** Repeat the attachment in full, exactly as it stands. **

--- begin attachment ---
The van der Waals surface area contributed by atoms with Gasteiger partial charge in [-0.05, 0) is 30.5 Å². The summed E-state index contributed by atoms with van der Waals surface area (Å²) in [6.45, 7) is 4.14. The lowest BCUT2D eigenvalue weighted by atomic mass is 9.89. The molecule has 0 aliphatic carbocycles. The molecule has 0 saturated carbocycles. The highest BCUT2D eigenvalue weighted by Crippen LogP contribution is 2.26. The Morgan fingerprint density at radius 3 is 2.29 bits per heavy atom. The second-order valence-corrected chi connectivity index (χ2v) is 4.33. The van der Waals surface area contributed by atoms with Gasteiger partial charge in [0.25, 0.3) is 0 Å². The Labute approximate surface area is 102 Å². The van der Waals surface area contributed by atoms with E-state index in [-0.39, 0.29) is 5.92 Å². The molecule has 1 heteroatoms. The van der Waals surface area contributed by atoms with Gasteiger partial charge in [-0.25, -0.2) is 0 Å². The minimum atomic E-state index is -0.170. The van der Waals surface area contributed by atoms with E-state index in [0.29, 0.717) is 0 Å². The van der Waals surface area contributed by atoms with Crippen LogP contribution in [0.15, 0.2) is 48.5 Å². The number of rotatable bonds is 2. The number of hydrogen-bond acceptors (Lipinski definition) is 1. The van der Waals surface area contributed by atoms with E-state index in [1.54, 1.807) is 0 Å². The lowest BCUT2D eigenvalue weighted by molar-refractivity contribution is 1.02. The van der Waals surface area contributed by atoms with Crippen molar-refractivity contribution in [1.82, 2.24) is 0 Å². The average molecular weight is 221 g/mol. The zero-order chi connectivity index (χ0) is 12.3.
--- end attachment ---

The van der Waals surface area contributed by atoms with Gasteiger partial charge in [-0.05, 0) is 30.5 Å². The summed E-state index contributed by atoms with van der Waals surface area (Å²) in [6.45, 7) is 4.14. The lowest BCUT2D eigenvalue weighted by atomic mass is 9.89. The molecule has 0 aliphatic carbocycles. The molecule has 0 saturated carbocycles. The highest BCUT2D eigenvalue weighted by Crippen LogP contribution is 2.26. The Morgan fingerprint density at radius 3 is 2.29 bits per heavy atom. The second-order valence-corrected chi connectivity index (χ2v) is 4.33. The van der Waals surface area contributed by atoms with Gasteiger partial charge in [0.25, 0.3) is 0 Å². The Labute approximate surface area is 102 Å². The van der Waals surface area contributed by atoms with E-state index in [-0.39, 0.29) is 5.92 Å². The molecule has 1 heteroatoms. The van der Waals surface area contributed by atoms with Gasteiger partial charge in [-0.25, -0.2) is 0 Å². The minimum atomic E-state index is -0.170. The van der Waals surface area contributed by atoms with E-state index in [0.29, 0.717) is 0 Å². The van der Waals surface area contributed by atoms with Crippen LogP contribution in [0.15, 0.2) is 48.5 Å². The number of rotatable bonds is 2. The number of hydrogen-bond acceptors (Lipinski definition) is 1. The van der Waals surface area contributed by atoms with E-state index in [1.54, 1.807) is 0 Å². The lowest BCUT2D eigenvalue weighted by molar-refractivity contribution is 1.02. The van der Waals surface area contributed by atoms with Crippen molar-refractivity contribution in [1.82, 2.24) is 0 Å². The average molecular weight is 221 g/mol. The zero-order chi connectivity index (χ0) is 12.3.